Villa had the last word of the half, though, when Petrov advanced with Lescott backing off and unleashed a deflected shot that Howard did very well to fingertip past the post.

Everton were clearly given a stern sermon in the dressing room because they came out of the break with much greater purpose and could have equalised within three minutes of the restart but when Carsley found himself with just the 'keeper to beat from just inside the area, he sliced a side-footed effort wide of the upright.

But for all their forward momentum and increased tempo, Everton had very little to show for their efforts. Arteta had been shifted to the left and Davies moved inside after half time which helped give the Blues some width and allow the Spaniard a bit more room in which to move but his distribution from set pieces was atrocious, meaning that any potential advantage from free kicks and corners was lost when the ball sailed well over everyone and harmlessly out of play or was headed clear by the first man.

Indeed, it spoke volumes of the home side's lack of invention and incisiveness in the final third that their first shot on target, one of only two — three if you count a shot by 69th-minute sub, Victor Anichebe, in injury time that was blocked almost as soon as he'd struck it — they had all game long, arrived as late as the 71st minute. Beattie despatched a well-struck volley from the angle but Sorensen had it covered and his block went behind for another corner that came to nothing.

Four minutes later, more good work by Arteta — even well below par he was the best player in Blue on the day — fed Carsley but he could only roll a shot meekly in the 'keeper's arms from 15 yards out.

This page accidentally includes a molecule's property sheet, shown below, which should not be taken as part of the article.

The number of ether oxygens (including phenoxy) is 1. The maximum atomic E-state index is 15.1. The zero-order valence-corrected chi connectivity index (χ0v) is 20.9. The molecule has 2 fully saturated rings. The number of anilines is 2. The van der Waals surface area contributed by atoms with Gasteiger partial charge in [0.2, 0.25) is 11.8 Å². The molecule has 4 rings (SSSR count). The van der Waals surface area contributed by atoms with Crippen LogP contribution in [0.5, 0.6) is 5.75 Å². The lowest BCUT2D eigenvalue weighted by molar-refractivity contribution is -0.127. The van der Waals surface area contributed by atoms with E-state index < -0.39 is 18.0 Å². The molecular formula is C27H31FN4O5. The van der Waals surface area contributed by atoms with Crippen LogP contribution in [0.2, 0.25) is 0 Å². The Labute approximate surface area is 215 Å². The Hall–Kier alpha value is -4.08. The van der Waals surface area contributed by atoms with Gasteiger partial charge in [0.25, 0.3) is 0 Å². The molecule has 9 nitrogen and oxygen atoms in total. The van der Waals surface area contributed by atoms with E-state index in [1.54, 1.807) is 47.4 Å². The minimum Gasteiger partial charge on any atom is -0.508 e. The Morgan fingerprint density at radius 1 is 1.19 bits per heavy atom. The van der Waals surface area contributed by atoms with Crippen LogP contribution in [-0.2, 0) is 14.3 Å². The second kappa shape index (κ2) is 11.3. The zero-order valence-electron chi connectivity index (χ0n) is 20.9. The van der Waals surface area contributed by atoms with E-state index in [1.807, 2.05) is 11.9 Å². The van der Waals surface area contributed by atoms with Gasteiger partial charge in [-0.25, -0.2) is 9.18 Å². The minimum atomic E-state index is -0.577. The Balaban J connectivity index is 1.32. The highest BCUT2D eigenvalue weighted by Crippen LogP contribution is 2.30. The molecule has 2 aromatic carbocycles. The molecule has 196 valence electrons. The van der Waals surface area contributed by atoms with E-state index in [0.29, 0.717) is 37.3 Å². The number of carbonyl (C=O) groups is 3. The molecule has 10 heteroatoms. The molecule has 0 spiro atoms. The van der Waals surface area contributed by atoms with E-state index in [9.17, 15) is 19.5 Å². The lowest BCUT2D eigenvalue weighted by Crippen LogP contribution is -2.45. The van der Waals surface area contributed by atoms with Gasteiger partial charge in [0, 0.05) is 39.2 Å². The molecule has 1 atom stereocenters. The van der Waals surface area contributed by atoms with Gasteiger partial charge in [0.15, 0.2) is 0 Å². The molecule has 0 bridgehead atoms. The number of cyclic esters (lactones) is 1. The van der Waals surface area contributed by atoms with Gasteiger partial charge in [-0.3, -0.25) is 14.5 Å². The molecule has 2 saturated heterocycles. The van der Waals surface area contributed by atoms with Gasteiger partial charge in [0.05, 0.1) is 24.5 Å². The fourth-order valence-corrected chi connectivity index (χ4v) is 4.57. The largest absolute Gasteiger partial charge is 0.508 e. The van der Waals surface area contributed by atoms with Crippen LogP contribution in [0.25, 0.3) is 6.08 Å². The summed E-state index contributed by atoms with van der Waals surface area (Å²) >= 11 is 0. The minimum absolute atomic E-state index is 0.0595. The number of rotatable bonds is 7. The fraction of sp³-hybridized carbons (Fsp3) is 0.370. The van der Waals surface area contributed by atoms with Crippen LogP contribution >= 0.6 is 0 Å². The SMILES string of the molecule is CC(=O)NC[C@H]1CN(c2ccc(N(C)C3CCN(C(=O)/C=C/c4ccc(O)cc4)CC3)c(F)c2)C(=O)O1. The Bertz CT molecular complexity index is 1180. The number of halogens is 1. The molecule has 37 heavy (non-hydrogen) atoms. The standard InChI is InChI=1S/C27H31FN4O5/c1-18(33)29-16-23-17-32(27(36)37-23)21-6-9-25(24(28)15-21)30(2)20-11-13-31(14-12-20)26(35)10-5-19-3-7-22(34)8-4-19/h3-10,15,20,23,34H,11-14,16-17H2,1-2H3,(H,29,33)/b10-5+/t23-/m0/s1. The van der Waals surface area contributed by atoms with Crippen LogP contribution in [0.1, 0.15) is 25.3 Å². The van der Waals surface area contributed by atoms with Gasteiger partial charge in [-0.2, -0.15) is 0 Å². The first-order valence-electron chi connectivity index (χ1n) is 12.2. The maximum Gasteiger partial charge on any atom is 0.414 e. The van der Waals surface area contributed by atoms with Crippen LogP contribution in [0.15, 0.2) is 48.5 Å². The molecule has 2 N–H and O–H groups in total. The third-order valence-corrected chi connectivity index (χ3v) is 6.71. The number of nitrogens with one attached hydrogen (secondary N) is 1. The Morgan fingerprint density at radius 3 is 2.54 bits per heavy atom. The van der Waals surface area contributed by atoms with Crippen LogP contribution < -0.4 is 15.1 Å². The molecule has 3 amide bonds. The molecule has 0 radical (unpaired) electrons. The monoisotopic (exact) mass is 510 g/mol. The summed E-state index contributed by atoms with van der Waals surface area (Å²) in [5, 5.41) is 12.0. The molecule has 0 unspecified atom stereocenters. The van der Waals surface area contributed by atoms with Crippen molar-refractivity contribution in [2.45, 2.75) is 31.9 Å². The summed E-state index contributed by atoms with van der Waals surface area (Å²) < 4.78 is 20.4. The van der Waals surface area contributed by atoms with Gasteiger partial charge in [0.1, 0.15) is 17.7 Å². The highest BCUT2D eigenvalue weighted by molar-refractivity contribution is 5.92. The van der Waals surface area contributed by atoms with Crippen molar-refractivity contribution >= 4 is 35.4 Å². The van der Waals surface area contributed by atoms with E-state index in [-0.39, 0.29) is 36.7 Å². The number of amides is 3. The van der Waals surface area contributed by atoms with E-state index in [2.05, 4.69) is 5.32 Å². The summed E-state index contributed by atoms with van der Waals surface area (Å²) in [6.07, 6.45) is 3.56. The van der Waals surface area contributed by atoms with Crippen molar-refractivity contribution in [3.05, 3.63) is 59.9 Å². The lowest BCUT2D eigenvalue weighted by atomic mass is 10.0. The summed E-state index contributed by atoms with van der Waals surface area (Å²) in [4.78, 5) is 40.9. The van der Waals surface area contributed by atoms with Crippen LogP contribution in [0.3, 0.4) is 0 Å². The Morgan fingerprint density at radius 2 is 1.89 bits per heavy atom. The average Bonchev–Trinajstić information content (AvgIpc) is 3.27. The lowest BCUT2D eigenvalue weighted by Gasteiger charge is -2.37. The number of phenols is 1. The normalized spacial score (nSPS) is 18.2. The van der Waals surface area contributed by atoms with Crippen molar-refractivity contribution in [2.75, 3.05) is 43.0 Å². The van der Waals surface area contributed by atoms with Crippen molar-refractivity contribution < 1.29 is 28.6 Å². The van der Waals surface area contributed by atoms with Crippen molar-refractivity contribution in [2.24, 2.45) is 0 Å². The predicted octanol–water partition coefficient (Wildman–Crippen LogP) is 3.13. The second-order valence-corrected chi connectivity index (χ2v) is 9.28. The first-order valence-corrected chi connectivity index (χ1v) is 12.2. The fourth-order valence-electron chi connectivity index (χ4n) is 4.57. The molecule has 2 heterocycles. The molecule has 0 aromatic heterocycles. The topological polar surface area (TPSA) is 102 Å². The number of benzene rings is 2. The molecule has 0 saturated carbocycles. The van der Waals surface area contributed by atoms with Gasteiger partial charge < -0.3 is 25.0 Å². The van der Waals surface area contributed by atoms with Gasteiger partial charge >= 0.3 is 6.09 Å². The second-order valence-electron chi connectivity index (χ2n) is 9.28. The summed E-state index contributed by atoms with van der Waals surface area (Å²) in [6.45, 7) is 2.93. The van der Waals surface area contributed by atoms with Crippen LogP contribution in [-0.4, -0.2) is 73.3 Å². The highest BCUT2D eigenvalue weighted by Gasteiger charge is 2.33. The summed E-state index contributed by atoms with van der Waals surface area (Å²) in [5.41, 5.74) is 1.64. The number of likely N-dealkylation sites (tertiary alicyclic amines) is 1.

Villa, meanwhile, continued to exploit the gaps that opened up as Everton pushed forward and after Beattie had conceded a free kick close to his own area that was cleared to McCann, the former Everton midfielder unleashed a superb shot that Howard got enough of a hand on to divert it wide and Stubbs cleared it behind. Later, Sutton threaded a delightful ball through for Petrov but Howard was once again equal to the task.

And that was pretty much it apart from a late flurry in injury time. Once again, the Blues had no answers up front and the manager seemed to have nothing as Plan B except throw balls into the box looking for the heads of Beattie and Anichebe. Against Villa's well-marshalled defence, it was doomed to failure and the home side got the result they more or less deserved.

With their excellent start already a distant memory, Everton are staring down a long winter's road as injuries and suspension betray the shallow squad and dearth of genuine talent that Moyes has at his disposal. Anichebe aside, the manager really has no game-changing options beyond his starting line-up. And of the players who form the core of the first-team, a few of them have already somehow lost the form they showed in the early going, not least the likes of Osman, Carsley and Neville. (Davies never got going and, despite a decent performance today, looks several shades short of the calibre of player we need.)

Their insistence on pumping long balls downfield — Stubbs, in this respect a glaring relic of the old days, is the biggest culprit — utterly wastes Johnson's presence and means that he spends his life chasing scraps and lost causes.

Beattie, a player who at times last season, not least in this fixture, really looked like he was starting to justify the massive fee Moyes paid for his services, is similarly lost when hoof-ball is the dominant tactic. He too likes balls delivered low into the box or at head height from the byline but has spent much of the time playing the Duncan Ferguson role as the target of raking balls out of defence.

And without space to run at players in the manner in which he thrives, Anichebe is not going to be able to make the impact either he or the fans desire from the bench.

All in all, much to mull over and few answers revealing themselves. What is apparent, though, is that Everton must start stringing a few wins together or another frustrating mid-table struggle — or, God forbid, worse — beckons.